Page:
Mountaineering Scotland Calls for Your Help in Tracking Mountain Hares

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Hillwalkers in Highland Perthshire are being called on by Mountaineering Scotland to count the number of mountain hare’s they see this winter.

They’re asking for your help in an effort to give conservationist a better understanding of the number of hares in the mountains.

A spokesperson for Mountaineering Scotland explained: “The survey was launched because wildlife conservation organisations had limited information on how many hares there are in Scotland, and their distribution in the hills. Existing data indicated that there was an urgent need to protect hares and find out more about them, with gaps in data in the more remote uplands.

“This is where hillwalkers and climbers come in, recording on an app where mountain hares were seen, and even the absence of sighting is important to know.  That may indicate where more intensive survey effort is required.  No special skill or training is required to use the free Mammal Mapper app, with instructions and an ID guide available in the app.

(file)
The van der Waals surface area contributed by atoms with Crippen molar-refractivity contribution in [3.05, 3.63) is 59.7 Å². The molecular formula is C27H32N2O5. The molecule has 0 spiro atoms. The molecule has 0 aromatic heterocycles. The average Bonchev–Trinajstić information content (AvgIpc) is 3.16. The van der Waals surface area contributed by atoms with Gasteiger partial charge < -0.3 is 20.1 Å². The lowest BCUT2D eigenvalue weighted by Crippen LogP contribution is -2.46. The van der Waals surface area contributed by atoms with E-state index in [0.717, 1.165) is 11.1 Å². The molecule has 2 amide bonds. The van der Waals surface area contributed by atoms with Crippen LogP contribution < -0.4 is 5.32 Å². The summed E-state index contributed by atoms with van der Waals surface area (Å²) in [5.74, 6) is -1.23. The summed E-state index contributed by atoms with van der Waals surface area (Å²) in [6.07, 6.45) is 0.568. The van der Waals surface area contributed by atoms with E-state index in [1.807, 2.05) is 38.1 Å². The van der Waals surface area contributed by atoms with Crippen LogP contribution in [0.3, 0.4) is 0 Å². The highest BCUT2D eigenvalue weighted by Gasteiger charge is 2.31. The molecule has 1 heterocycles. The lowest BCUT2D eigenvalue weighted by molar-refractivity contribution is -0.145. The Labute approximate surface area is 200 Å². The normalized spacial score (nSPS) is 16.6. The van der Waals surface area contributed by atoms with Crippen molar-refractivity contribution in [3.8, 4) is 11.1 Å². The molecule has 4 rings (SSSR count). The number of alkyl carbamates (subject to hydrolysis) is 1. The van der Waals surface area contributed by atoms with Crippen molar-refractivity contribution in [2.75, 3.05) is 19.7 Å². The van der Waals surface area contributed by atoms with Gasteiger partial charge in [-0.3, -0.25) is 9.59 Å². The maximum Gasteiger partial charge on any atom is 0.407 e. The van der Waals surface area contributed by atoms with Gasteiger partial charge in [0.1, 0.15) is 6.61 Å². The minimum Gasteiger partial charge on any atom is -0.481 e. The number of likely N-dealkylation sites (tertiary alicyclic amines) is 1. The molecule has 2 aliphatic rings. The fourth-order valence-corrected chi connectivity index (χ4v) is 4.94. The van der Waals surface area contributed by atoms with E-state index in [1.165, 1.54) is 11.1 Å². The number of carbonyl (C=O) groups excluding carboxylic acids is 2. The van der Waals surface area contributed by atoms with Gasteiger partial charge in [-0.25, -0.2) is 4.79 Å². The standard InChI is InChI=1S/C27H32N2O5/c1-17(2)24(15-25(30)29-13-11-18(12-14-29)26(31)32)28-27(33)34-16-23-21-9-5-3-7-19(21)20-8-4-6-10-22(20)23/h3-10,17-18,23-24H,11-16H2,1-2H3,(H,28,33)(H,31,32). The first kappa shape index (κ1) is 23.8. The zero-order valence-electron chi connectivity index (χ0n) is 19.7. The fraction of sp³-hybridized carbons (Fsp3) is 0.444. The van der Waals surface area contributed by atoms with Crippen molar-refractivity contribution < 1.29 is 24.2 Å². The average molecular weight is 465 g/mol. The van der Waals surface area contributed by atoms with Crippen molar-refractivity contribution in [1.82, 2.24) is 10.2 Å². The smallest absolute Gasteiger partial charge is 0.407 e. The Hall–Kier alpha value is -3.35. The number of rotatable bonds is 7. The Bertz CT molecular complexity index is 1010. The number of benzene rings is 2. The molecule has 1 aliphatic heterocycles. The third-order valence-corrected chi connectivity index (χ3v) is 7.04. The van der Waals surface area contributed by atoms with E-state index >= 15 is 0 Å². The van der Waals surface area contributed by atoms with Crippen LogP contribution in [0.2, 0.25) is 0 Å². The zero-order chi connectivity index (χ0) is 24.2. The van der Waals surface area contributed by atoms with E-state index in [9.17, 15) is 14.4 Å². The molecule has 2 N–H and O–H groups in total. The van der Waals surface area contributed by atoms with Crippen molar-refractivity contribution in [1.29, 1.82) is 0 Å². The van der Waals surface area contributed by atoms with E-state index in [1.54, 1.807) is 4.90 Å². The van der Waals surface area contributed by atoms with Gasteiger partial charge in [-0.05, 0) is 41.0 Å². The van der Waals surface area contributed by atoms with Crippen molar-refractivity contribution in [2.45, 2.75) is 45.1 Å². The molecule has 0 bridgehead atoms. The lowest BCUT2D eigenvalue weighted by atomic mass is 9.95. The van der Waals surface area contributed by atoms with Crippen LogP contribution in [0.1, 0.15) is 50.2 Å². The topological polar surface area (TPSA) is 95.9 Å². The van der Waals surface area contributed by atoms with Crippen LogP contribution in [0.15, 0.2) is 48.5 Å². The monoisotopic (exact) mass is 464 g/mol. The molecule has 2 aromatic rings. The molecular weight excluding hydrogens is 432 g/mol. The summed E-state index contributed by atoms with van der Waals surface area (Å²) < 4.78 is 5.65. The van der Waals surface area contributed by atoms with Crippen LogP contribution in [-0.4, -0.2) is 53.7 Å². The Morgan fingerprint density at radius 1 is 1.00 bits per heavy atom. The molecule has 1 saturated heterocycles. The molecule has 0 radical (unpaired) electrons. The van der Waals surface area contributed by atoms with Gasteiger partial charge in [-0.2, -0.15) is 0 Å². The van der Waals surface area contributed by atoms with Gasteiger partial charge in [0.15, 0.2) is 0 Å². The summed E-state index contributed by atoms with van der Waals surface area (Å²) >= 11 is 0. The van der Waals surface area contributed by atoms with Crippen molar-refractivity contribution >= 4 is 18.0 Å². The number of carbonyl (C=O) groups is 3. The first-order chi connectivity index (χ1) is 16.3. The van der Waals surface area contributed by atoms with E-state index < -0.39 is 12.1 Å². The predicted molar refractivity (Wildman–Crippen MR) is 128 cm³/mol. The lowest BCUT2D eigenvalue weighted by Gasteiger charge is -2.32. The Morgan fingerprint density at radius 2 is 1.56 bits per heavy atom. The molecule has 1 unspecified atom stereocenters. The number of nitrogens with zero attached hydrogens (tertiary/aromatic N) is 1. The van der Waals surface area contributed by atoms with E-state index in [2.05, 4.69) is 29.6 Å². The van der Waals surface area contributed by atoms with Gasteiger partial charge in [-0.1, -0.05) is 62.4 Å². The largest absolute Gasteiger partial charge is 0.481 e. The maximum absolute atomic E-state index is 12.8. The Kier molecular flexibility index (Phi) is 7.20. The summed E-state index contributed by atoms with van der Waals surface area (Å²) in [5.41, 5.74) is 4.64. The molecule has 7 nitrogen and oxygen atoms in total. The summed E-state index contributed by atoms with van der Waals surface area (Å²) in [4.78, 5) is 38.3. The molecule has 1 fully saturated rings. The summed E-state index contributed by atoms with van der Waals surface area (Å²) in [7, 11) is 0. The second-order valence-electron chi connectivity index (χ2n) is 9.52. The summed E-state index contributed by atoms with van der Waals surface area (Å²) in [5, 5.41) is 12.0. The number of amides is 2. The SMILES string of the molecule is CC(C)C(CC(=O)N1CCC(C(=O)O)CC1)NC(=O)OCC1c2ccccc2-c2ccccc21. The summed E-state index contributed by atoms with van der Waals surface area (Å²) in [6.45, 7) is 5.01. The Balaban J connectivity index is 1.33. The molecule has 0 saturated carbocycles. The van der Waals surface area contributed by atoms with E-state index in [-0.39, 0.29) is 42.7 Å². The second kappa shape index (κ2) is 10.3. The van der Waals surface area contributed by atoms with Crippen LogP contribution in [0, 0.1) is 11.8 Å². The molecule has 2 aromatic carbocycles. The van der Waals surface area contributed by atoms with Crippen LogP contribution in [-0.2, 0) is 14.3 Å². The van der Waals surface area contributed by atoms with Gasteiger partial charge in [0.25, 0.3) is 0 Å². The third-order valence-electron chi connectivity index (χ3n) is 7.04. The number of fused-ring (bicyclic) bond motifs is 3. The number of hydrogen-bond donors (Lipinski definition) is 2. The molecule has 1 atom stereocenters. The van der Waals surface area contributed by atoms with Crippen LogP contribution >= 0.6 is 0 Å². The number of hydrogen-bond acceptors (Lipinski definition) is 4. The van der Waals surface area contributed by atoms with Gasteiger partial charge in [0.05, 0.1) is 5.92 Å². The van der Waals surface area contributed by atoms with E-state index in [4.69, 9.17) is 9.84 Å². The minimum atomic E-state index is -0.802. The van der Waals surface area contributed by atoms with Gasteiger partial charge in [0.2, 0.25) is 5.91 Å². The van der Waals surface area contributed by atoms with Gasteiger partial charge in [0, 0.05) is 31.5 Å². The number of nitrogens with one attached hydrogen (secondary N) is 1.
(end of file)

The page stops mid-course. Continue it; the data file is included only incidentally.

“The survey is continuing through the winter, and you may think that it would be hard to see them as the hare’s white fur would camouflage it against snowy hills, and you’d be right.  But they will leave tracks in the snow which can be easy to identify, especially at altitudes above 500m. And with changing climatic patterns, the camouflaging fur and snowfall may not coincide like they used to in the past, now with dark fur against the white snow, and whitish fur against a dark background.”

The survey launched back in March of this year and so far as many as 195 mountain hares have been seen.

Mountaineering Scotland is emphasising how even reporting not seeing a mountain hare in the hills helps to build a bigger picture of where they are and are not.

A spokesperson for Mountaineering Scotland said: “On some walks none were recorded, on some one or two hares, and on others from a handful to over a dozen.  The results can indicate the distribution of these mountain mammals in Scotland – where they exist, and the abundance of them – how many may be in an area, giving an indication of the health of the population.

“It’s always important to remember that the absence of evidence isn’t evidence of absence.  Where mountain hares are seen or not seen provides valuable information, and the more surveys undertaken gives a better picture of how they are currently doing.

“The app can record many more mammals and birds than just mountain hares, all adding to a better picture of how wildlife is faring in the uplands.”

More information on the survey can be found on: https://www.mammal.org.uk/mountainhareproject/

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